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Vitamins & minerals health centre

Vitamin B1 (thiamine)

Vitamin B1, also known as thiamine, is a type of B vitamin that is essential for the metabolism of carbohydrates in order to release energy for growth, nerve function and muscle tone.

Vitamin B1 uses

Vitamin B1 has been studied for the prevention and treatment of numerous diseases and conditions. There is some evidence that thiamine supplementation might help prevent the formation of cataracts and kidney disease in those with type 2 diabetes. However, more research is needed.

Vitamin B1 supplements can help people who have an actual deficiency. Low levels of vitamin B1 can cause tingling in the fingers and toes, fatigue, poor concentration, memory problems, mental confusion, poor or lack of appetite and balance problems. However, severe deficiency is rare but can be seen in people with severe malnutrition or as Wernicke-Korsakoff syndrome in people with alcohol dependency. Beri-beri is very rare and the result of thiamine depletion.

Studies have shown that while medical treatment with vitamin B1 is recommended in alcohol dependency - especially to prevent Wernicke-Korsakoff syndrome - the optimal dose is unclear. It was thought that vitamin B1 might improve Alzheimer’s disease but the evidence was inconclusive.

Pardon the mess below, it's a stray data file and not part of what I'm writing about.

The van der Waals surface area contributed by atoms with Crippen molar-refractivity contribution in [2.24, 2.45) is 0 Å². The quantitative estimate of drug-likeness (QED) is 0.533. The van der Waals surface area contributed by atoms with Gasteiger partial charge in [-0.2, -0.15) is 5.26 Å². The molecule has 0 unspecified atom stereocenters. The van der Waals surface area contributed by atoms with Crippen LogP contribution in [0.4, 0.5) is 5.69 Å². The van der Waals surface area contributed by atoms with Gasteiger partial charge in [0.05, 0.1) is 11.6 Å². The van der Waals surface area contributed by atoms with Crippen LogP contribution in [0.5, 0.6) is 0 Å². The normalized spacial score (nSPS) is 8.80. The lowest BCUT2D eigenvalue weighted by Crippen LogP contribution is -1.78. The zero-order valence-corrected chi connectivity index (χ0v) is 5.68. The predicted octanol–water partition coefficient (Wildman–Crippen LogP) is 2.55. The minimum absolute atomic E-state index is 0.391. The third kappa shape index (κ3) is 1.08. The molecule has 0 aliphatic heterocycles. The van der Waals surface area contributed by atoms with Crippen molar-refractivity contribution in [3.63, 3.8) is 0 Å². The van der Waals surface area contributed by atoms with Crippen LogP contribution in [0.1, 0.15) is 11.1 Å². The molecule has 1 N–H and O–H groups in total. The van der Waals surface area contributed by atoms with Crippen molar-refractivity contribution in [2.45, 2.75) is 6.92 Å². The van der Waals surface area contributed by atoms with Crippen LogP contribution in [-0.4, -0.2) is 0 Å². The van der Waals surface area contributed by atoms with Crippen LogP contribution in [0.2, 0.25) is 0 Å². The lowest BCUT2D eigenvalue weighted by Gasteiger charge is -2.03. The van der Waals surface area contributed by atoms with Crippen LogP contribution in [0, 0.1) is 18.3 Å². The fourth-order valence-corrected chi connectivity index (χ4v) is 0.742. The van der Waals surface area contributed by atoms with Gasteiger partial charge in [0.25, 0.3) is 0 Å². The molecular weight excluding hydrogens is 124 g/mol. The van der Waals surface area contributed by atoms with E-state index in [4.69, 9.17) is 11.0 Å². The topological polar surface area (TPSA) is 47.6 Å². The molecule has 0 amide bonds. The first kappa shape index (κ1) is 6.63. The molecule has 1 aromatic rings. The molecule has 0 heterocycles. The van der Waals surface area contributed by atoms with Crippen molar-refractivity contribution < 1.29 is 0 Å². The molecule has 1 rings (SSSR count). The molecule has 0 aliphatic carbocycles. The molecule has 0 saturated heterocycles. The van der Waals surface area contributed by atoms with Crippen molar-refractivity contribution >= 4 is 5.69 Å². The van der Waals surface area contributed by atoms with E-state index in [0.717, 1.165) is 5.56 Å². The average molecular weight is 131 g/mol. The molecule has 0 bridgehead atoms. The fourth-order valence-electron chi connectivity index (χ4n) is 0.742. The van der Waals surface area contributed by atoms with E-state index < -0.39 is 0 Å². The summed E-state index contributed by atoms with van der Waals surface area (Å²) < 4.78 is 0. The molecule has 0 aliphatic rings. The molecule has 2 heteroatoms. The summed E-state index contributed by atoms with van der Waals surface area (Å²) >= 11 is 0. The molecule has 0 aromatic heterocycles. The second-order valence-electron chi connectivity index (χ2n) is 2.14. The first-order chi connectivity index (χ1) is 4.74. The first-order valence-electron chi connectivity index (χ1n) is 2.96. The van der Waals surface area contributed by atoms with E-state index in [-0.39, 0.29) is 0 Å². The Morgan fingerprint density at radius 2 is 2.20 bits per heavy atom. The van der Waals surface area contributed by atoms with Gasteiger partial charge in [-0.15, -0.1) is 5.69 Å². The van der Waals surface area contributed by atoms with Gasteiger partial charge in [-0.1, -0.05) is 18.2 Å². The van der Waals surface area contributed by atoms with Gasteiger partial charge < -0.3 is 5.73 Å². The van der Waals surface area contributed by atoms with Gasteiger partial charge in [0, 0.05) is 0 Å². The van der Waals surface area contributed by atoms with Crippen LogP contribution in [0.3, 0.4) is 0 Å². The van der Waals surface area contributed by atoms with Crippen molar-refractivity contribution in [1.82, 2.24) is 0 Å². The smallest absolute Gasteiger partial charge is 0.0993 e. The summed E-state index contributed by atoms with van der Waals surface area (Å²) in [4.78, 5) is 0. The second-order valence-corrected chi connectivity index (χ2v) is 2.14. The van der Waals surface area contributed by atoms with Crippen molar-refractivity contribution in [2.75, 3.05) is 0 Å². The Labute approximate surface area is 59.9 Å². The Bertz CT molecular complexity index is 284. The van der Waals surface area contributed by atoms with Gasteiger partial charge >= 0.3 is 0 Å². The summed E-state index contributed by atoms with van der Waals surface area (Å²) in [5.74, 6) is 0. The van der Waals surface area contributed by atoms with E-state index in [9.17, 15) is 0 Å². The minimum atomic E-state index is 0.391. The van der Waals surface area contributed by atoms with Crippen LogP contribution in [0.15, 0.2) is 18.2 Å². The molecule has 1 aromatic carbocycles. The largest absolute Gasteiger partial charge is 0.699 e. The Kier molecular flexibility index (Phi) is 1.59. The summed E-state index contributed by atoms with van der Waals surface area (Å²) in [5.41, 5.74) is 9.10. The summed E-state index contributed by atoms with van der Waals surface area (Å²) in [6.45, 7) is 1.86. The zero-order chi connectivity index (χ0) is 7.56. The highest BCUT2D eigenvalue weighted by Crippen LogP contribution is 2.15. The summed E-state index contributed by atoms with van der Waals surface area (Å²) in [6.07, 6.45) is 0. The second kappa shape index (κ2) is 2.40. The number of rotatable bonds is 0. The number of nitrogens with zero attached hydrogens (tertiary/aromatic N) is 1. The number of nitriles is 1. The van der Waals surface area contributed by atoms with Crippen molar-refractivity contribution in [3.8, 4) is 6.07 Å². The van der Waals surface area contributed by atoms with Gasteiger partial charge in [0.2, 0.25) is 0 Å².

Health claims about vitamins have to be approved by the European Food Safety Authority. It has rejected claims that B1:

Vitamin B1 dose and instructions for use

The NHS says that the adult recommended daily intake of vitamin B1 is 1mg a day for men and 0.8mg a day for women. As vitamin B1 cannot be stored in the body, it should be provided daily through a varied and balanced healthy diet.

Vitamin B1 food sources

Sources of vitamin B1 (thiamine) are:

  • Fresh vegetables and legumes such as beans, peas and peanuts
  • Fresh and dried fruit
  • Eggs
  • Wholegrain breads and fortified breakfast cereals
  • Liver and meat
  • Yeast and yeast products

Vitamin B1 supplement information

Vitamin B1 (thiamine) usually comes in capsules or tablets. It is usually available in combination with other types of vitamin B or in vitamin B complex supplements as well as multivitamin products.

Like any supplement, keep vitamin B1 supplements in a cool, dry place, away from humidity and direct sunlight.

Vitamin B1 warnings

  • Side-effects: There is insufficient evidence regarding the possible health risks of taking high dose vitamin B1 supplements
  • Possible interactions: digoxin, diuretics, antiepileptic drugs (phenytoin), tetracycline, tricyclic antidepressants
  • Do not exceed a daily dose of 100mg vitamin B1 supplement.

WebMD Medical Reference

Medically Reviewed by Dr Rob Hicks on March 03, 2017

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